Sounds like being a good meditator would make you an obvious Tantra man. Isn’t that the endgame of the Tantra premise—presence, mindfulness, not being distracted?

Yeah, I have some familiarity with the ancient Hindu roots of Tantra and some of the ways Tibetan Buddhist Tantra is taught, but I’m not so familiar with Tantra in the modern Western kind of workshop model and wouldn’t even use the term. I just call it mindfulness, or just being present with what you’re doing—whether you’re walking down the street or making love.

Who are your punk heroes?

For some reason my personality is such that I look back at the originators as my core heroes and influence. So I’m interested in the Buddha, who is the originator. There have been so many great punks who really created this thing: Joey Ramone [the Ramones], Johnny Rotten and Sid Vicious [the Sex Pistols], Joe Strummer and Mick Jones [the Clash].

Who are other main influences?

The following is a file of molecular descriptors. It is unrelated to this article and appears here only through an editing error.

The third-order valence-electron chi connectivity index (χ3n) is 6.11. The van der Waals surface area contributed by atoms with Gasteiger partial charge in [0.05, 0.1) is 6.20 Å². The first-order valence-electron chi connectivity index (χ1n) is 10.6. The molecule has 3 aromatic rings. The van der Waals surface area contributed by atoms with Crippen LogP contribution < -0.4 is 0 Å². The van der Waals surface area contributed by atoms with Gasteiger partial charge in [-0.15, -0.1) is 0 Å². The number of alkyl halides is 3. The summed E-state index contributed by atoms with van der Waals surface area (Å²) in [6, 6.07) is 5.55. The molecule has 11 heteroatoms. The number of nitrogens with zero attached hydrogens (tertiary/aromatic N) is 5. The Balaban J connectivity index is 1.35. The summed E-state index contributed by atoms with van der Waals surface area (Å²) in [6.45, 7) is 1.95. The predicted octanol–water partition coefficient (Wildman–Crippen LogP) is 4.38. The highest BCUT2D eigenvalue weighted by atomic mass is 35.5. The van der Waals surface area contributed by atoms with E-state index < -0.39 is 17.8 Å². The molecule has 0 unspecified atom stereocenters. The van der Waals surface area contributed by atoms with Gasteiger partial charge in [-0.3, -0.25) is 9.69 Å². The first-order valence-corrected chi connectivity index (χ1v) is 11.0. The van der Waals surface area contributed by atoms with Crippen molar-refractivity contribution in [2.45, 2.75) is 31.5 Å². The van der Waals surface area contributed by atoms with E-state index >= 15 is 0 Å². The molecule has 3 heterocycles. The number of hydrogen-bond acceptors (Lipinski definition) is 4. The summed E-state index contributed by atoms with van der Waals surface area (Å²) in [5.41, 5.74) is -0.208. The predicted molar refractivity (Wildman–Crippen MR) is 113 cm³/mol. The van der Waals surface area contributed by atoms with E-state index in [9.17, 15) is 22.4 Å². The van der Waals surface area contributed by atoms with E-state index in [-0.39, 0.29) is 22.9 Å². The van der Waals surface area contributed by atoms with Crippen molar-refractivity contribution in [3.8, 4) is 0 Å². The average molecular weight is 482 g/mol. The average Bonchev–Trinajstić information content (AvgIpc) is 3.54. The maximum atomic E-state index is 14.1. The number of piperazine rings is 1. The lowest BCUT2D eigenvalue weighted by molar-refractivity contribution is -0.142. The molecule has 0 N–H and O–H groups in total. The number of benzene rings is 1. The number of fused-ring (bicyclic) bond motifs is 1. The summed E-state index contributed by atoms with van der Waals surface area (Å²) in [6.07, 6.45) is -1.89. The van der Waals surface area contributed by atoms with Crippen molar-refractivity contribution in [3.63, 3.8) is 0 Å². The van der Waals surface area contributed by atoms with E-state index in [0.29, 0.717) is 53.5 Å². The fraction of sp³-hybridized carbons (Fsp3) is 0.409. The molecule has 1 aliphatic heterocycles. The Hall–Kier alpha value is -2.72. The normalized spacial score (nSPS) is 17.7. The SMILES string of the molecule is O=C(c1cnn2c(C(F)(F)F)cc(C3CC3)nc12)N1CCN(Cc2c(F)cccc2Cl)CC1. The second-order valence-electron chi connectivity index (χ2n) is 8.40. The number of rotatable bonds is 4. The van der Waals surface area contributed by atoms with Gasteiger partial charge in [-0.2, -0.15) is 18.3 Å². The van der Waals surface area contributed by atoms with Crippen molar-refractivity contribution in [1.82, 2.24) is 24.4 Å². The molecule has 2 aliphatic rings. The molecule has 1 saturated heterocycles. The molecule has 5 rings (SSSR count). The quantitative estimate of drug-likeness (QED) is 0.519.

[Chuckles] You mean other than Johnny Rotten, Sid Vicious, Joe Strummer? Ah, you mean actual meditator guys like Jack Kornfield and Ajahn Amaro. Well, there’s also Jack Kornfield’s teacher, Ajahn Cha, of the Thai Forest tradition. These have been the biggest influences but also my father and Ram Dass. From the Hindu tradition there’s Ramana Maharshi and Nisargadatta Maharaj. The Dalai Lama is an influence, as is Suzuki Roshi from the San Francisco Zen Center. Thich Nhat Hahn. So I have a lot of different influences, though my core teacher has been Jack Kornfield of Spirit Rock and Ajahn Amaro, who used to be coabbot of the Abhayagiri Monastery in the Yukon but is now in England at the Amaravati Monastery.

What influences from the psychology field?